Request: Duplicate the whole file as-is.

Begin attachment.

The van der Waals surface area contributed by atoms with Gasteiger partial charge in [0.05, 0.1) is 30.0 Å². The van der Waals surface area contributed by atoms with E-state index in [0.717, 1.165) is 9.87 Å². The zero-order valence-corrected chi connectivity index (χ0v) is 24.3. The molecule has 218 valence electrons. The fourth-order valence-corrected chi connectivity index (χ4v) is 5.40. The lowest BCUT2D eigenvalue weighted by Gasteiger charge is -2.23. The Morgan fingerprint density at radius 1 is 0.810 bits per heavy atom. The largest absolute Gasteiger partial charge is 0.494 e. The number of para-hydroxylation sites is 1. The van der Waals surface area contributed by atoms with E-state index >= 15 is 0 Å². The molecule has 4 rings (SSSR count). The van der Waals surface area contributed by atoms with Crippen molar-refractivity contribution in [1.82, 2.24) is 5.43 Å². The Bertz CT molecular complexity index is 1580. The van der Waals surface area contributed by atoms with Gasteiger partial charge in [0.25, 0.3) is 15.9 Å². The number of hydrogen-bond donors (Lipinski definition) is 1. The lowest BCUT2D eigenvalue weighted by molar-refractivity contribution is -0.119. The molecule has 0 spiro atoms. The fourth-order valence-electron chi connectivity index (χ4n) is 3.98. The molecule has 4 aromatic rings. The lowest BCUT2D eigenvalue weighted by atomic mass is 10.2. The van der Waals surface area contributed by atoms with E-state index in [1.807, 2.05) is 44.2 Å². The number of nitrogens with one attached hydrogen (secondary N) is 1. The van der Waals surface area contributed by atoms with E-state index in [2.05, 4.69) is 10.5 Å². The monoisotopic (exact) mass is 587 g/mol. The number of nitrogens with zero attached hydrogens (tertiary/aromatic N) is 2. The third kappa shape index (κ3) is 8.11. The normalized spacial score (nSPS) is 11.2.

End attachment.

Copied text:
The van der Waals surface area contributed by atoms with Gasteiger partial charge in [0.05, 0.1) is 30.0 Å². The van der Waals surface area contributed by atoms with E-state index in [0.717, 1.165) is 9.87 Å². The zero-order valence-corrected chi connectivity index (χ0v) is 24.3. The molecule has 218 valence electrons. The fourth-order valence-corrected chi connectivity index (χ4v) is 5.40. The lowest BCUT2D eigenvalue weighted by Gasteiger charge is -2.23. The Morgan fingerprint density at radius 1 is 0.810 bits per heavy atom. The largest absolute Gasteiger partial charge is 0.494 e. The number of para-hydroxylation sites is 1. The van der Waals surface area contributed by atoms with E-state index >= 15 is 0 Å². The molecule has 4 rings (SSSR count). The van der Waals surface area contributed by atoms with Crippen molar-refractivity contribution in [1.82, 2.24) is 5.43 Å². The Bertz CT molecular complexity index is 1580. The van der Waals surface area contributed by atoms with Gasteiger partial charge in [0.25, 0.3) is 15.9 Å². The number of hydrogen-bond donors (Lipinski definition) is 1. The lowest BCUT2D eigenvalue weighted by molar-refractivity contribution is -0.119. The molecule has 0 spiro atoms. The fourth-order valence-electron chi connectivity index (χ4n) is 3.98. The molecule has 4 aromatic rings. The lowest BCUT2D eigenvalue weighted by atomic mass is 10.2. The van der Waals surface area contributed by atoms with E-state index in [1.807, 2.05) is 44.2 Å². The number of nitrogens with one attached hydrogen (secondary N) is 1. The van der Waals surface area contributed by atoms with E-state index in [2.05, 4.69) is 10.5 Å². The monoisotopic (exact) mass is 587 g/mol. The number of nitrogens with zero attached hydrogens (tertiary/aromatic N) is 2. The third kappa shape index (κ3) is 8.11. The normalized spacial score (nSPS) is 11.2.